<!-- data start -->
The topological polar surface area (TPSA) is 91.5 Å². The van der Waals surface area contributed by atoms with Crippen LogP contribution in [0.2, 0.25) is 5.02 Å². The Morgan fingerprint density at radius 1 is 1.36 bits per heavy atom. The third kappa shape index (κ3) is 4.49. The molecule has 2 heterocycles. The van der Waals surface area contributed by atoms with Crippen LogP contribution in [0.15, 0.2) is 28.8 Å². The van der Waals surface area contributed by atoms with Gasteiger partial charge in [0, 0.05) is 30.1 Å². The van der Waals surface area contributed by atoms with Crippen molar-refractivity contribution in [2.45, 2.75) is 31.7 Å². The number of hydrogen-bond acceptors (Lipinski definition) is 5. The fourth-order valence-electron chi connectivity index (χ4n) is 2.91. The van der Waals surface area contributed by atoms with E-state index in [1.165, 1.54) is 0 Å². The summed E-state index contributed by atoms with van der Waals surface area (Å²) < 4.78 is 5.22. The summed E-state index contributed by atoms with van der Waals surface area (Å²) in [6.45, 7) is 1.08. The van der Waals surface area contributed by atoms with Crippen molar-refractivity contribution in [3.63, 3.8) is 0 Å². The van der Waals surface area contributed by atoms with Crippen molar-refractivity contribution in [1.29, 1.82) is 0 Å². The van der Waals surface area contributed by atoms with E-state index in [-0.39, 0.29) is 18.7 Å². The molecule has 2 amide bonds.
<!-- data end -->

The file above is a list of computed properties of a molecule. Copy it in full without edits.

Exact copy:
The topological polar surface area (TPSA) is 91.5 Å². The van der Waals surface area contributed by atoms with Crippen LogP contribution in [0.2, 0.25) is 5.02 Å². The Morgan fingerprint density at radius 1 is 1.36 bits per heavy atom. The third kappa shape index (κ3) is 4.49. The molecule has 2 heterocycles. The van der Waals surface area contributed by atoms with Crippen LogP contribution in [0.15, 0.2) is 28.8 Å². The van der Waals surface area contributed by atoms with Gasteiger partial charge in [0, 0.05) is 30.1 Å². The van der Waals surface area contributed by atoms with Crippen molar-refractivity contribution in [2.45, 2.75) is 31.7 Å². The number of hydrogen-bond acceptors (Lipinski definition) is 5. The fourth-order valence-electron chi connectivity index (χ4n) is 2.91. The van der Waals surface area contributed by atoms with E-state index in [1.165, 1.54) is 0 Å². The summed E-state index contributed by atoms with van der Waals surface area (Å²) < 4.78 is 5.22. The summed E-state index contributed by atoms with van der Waals surface area (Å²) in [6.45, 7) is 1.08. The van der Waals surface area contributed by atoms with Crippen molar-refractivity contribution in [3.63, 3.8) is 0 Å². The van der Waals surface area contributed by atoms with Crippen molar-refractivity contribution in [1.29, 1.82) is 0 Å². The van der Waals surface area contributed by atoms with E-state index in [-0.39, 0.29) is 18.7 Å². The molecule has 2 amide bonds.